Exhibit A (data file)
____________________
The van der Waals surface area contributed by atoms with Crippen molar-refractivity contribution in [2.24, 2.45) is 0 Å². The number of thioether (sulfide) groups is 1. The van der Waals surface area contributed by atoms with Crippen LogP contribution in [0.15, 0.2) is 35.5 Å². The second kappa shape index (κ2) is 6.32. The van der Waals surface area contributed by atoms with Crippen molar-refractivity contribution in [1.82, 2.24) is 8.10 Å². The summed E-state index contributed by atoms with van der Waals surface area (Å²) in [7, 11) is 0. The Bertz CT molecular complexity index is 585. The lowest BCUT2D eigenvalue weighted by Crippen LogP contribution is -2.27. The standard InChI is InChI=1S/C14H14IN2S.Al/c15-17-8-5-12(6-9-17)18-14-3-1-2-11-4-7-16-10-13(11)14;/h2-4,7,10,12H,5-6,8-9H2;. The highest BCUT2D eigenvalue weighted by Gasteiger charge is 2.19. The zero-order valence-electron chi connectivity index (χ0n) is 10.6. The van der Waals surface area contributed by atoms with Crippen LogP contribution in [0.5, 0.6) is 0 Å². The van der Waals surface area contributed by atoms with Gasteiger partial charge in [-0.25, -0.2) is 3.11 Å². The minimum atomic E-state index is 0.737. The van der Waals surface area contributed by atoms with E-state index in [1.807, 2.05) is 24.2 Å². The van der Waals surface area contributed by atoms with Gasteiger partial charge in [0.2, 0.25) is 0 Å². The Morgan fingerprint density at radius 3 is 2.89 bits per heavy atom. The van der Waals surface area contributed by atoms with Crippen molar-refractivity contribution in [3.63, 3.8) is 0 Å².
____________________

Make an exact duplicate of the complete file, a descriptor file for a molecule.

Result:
The van der Waals surface area contributed by atoms with Crippen molar-refractivity contribution in [2.24, 2.45) is 0 Å². The number of thioether (sulfide) groups is 1. The van der Waals surface area contributed by atoms with Crippen LogP contribution in [0.15, 0.2) is 35.5 Å². The second kappa shape index (κ2) is 6.32. The van der Waals surface area contributed by atoms with Crippen molar-refractivity contribution in [1.82, 2.24) is 8.10 Å². The summed E-state index contributed by atoms with van der Waals surface area (Å²) in [7, 11) is 0. The Bertz CT molecular complexity index is 585. The lowest BCUT2D eigenvalue weighted by Crippen LogP contribution is -2.27. The standard InChI is InChI=1S/C14H14IN2S.Al/c15-17-8-5-12(6-9-17)18-14-3-1-2-11-4-7-16-10-13(11)14;/h2-4,7,10,12H,5-6,8-9H2;. The highest BCUT2D eigenvalue weighted by Gasteiger charge is 2.19. The zero-order valence-electron chi connectivity index (χ0n) is 10.6. The van der Waals surface area contributed by atoms with Crippen LogP contribution in [0.5, 0.6) is 0 Å². The van der Waals surface area contributed by atoms with Gasteiger partial charge in [-0.25, -0.2) is 3.11 Å². The minimum atomic E-state index is 0.737. The van der Waals surface area contributed by atoms with E-state index in [1.807, 2.05) is 24.2 Å². The van der Waals surface area contributed by atoms with Gasteiger partial charge in [0.2, 0.25) is 0 Å². The Morgan fingerprint density at radius 3 is 2.89 bits per heavy atom. The van der Waals surface area contributed by atoms with Crippen molar-refractivity contribution in [3.63, 3.8) is 0 Å².